I like MS Dhoni. I love MS Dhoni.
I love him as a Test batsman, a Test wicket keeper and yes, even as a Test captain. I loved the way he went about his job. Quaint, elegant and exuding a lot of class. The numbers didn’t add up, fair enough. They never do most times.
Five Test series defeats overseas — no, even a Dhoni fanboy like me can’t justify that. Although, I have braved the cynicism over the years and tried to defend him, let’s admit things went wrong. Especially, for a man who was tagged as a ‘lucky’ captain, things really went south. In the longer format, he took Indian cricket backwards. Yet, he was the only one who took us to the top. The ascent was fascinating but he could never arrest the slide that followed.
Defeat after defeat. Whitewash after whitewash. Then again, if cricket only meant stats, he is also the most successful Indian Test captain.
MS Dhoni has had a complicated relationship with the Indian fans. No wonder the social media went ballistic with the news of his retirement from Tests.
Shocked, surprised, thank God — the reactions traversed the entire spectrum. It was expected because, in India, few love him while the rest, hate his guts. In fact, in the last few years, for Indian fans, he has been nothing but a puppet of the BCCI’s big boss.
We hate him because he dropped Virender Sehwag. We hate him because he kept picking Ishant Sharma. Then, he delivered Lord’s.
We hate him because he couldn’t become our Adam Gilchrist in Tests. He poked, prodded, walked across his stumps, took hits on a bare forearm. He looked dirty as a Test batsman and couldn’t win it in the last over. Then, Chennai happened. With India reeling at eight for four, he mopped up the Manchester mess. And then those 39 deliveries at the ‘G’.
We hate him because he never dived enough to his right. We hate him because of that god-forsaken leg slip.
India lost. We blamed him. India offered a handshake at St. Lucia. We blamed him. The bowlers messed up. We blamed him. The batting collapsed. We blamed him. The slip fielders turned up with Teflon-coated hands. We blamed him.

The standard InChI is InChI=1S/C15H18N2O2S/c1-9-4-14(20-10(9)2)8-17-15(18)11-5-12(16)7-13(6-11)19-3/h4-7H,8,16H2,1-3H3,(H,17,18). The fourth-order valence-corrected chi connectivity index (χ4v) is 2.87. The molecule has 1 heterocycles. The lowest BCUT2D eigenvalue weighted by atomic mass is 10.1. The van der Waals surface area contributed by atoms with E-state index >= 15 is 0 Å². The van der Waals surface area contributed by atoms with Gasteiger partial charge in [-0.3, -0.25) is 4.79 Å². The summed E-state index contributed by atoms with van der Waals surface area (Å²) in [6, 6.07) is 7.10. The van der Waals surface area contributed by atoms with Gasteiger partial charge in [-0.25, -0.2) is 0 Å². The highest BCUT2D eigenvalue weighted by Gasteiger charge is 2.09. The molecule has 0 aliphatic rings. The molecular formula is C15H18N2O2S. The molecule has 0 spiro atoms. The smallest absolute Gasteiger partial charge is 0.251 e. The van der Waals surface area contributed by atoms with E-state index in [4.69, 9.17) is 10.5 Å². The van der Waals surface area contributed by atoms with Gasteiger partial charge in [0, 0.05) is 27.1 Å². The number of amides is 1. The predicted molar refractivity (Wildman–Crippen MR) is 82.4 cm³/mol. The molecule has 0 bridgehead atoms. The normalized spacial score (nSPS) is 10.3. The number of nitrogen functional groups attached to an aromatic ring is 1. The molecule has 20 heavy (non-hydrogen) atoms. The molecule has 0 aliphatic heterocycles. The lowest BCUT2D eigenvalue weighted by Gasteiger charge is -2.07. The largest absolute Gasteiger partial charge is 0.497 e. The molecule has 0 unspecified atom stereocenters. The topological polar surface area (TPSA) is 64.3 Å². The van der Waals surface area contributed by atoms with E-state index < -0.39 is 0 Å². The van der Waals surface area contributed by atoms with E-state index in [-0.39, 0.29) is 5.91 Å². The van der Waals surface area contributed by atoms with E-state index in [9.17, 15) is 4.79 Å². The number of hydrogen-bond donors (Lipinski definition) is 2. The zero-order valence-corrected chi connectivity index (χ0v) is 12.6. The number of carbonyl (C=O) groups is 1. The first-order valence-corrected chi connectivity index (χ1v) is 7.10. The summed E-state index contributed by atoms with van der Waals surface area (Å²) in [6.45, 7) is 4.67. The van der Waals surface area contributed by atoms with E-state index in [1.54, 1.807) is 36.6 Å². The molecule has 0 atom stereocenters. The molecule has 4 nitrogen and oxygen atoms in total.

We lost. We lost some more. We tagged him as the stain on India’s white flannels. He didn’t even flinch. We blamed him for not declaring. We blamed him for losing the toss.
His press conferences were a work of art — short, sharp, witty. Dignity was the operating word; never took the screws to the opposition, hardly whined and veiled his team like a shield. He tried to be funny but we never got his humour.
We hate him because he never got angry. We wanted him to scream in anguish, gush in glory, show his wounds and thump his chest in bravado by hurling verbal volleys at the opponent. We wanted him to show his care for Test cricket but like the estranged boyfriend, he refused to update his relationship status as “in love with”. It wasn’t important for him to show. It was to us.
We couldn’t stand his poker face.
“Congratulations”, said Mark Nicholas as he turned towards MS Dhoni during the presentation. The Indian captain’s left eyebrow arched a bit. He was stumped, just for a moment. Only for that moment.
Next, he did what he always does — gathered himself, kept his emotions in check, answered everything even before the question was asked, praised his team and refused to comment on Australia’s late declaration.
“Cheers Mark”, his parting words.
Mark Nicholas took a dig at India. That “congratulations” was wrapped in an envelope of well-crafted sarcasm. Nicholas congratulated India because they somehow saved a Test. Sitting in my office in Mumbai, my ears burnt and a chill ran down my spine.
Forty-five minutes later, MS Dhoni declared. Well…Of course!